‎"...a little 'trouty', but quite good" ~ Eve Kendall, North By Northwest

Sunday, March 9, 2008

Spring Ahead

Here's what's funny: to the extremely untrained eye, it looks like we have some sort of agricultural tendencies. We have chickens. We grow vegetables. The whole family spent the day rooting around in the garden trying to figure out what's what - it looks very industrious from the road, all that rooting around. It is very misleading.

We have absolutely no idea what we're doing. We have chickens because you can buy baby chicks without passing any sort of aptitude test. There are no applications and no home visits by chicken mentors. Fortunately there are books. And friends. And the internet. By some fluke we discovered that you have to keep them inside under a heat lamp for the first month. I shudder to think of what those birds have narrowly escaped while in our care. By that I mean the ones who were not eaten by a fox.

And on that note, let's move on to vegetables.

When I was in Denver I had biological clock pangs. I got a tiny box filled with dirt, pre-planted with herb seeds. I put it on my windowsill, watered it and waited for my kitchen garden to appear. Soon I had basil, cilantro, parsley and dill. I transplanted them, loved them, and ate them. But I knew the city was no place to raise a garden and started getting fidgety. After all, I couldn't wait forever for the real thing. I ended things with the man I was seeing - I wanted a garden, maybe two, and nothing could persuade him to have one with me. I came east alone.

A few years later I married into an instant garden. My mother-in-law is possibly a reincarnated chrysanthemum. She definitely has an insider's view into the soul of the average house plant. She's also handy with tomatoes and who knows what else. When she offered me her dormant garden I accepted it with mixed emotions. My trepidation was eased by the fact that she was legally blind and would maybe not guess that the vegetables were coming from the farmer's market.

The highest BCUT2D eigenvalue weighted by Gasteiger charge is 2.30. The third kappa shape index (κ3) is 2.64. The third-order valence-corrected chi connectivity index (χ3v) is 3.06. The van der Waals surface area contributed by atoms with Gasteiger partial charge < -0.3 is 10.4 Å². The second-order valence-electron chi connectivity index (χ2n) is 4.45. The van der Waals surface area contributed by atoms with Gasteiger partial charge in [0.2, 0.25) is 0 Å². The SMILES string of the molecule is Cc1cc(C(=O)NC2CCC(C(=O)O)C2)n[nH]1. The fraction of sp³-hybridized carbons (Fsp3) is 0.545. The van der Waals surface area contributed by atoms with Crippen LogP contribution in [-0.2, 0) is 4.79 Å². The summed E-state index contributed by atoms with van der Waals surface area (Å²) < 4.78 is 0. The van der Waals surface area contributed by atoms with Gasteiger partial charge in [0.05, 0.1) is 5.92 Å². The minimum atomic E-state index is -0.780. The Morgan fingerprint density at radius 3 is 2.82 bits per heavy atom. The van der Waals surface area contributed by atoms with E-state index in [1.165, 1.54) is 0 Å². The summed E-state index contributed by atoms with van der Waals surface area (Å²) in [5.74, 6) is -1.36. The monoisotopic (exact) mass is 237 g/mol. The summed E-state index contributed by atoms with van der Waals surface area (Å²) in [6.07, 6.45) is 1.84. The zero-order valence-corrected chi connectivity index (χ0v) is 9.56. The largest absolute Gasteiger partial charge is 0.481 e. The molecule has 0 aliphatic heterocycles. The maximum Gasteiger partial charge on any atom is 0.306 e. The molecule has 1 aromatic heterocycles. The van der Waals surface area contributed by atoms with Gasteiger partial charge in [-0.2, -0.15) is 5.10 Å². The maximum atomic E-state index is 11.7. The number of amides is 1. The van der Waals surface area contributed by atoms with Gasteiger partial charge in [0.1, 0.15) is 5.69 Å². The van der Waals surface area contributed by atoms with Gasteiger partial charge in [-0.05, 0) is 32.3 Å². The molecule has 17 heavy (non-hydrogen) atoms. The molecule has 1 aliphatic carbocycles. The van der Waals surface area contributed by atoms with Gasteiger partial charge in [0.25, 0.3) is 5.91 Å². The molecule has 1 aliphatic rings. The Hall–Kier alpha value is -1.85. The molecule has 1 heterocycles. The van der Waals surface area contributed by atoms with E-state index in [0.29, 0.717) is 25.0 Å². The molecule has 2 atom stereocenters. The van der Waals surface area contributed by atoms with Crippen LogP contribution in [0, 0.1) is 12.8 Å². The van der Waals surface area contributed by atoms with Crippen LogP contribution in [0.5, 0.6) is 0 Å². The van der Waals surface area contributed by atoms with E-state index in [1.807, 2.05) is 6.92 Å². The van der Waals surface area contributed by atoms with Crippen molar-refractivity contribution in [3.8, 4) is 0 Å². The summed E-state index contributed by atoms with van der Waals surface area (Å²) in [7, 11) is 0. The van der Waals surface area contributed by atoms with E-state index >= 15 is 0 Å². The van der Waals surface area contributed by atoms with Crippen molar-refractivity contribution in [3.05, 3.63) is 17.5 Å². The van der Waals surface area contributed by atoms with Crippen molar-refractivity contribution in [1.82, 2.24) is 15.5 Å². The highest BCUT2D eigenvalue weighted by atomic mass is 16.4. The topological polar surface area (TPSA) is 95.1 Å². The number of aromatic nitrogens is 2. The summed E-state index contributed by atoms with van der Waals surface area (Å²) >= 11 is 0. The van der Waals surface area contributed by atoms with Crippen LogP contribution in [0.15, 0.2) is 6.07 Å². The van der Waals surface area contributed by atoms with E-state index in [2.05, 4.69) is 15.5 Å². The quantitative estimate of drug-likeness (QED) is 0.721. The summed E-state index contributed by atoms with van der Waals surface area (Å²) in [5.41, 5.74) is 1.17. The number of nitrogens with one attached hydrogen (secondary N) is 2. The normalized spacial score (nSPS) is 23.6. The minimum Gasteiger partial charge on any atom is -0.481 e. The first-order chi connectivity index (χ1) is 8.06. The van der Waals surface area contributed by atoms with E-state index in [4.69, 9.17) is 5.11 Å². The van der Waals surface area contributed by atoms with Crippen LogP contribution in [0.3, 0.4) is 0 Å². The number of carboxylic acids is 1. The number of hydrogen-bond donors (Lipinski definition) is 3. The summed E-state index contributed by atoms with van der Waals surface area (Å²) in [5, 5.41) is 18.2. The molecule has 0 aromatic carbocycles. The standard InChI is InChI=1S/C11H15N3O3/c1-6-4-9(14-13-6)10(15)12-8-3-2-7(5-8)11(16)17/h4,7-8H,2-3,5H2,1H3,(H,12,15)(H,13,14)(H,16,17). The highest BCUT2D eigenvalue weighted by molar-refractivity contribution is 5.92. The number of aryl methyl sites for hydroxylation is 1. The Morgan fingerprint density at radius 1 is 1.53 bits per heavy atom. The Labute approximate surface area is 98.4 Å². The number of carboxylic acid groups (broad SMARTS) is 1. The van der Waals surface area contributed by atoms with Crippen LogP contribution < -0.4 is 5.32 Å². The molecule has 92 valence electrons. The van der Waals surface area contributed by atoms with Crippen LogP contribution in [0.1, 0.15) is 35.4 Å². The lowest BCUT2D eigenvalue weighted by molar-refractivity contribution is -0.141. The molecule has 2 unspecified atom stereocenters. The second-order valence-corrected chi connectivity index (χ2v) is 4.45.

The learning curve has been vertical - and still has a long way to go. There are some things that seem to be common sense, but much of it is learned on the fly. And we do things a little differently around here because a) it's us and we're not right in the head and b) we just don't know any better. Which is why we have even more raised beds that radiate in concentric circles from an arbitrary point in the lawn.

So why all this introspection? I'm reading that blasted book Animal, Vegetable, Miracle and it is making me insanely eager to grow most if not all of the vegetables my family will eat this year. I have my jars lined up for canning. I have the pages folded in my seed catalogs. I just have to try to stop killing things before they are ready to eat.

And I need to find a pineapple that grows in zone 7.


JAbel said...

Well I think you could grow Pineapple Sage in zone 7.If you rub the leaves it does smell like pineapple and when it flowers produces bright red flowers.I think there is a pineapple lily also.

thefoodsnob said...

I LOVE 'you came east alone!'
Yes, I have a black thumb, except for herbs.
They must be extremly hard to kill if I can grow them!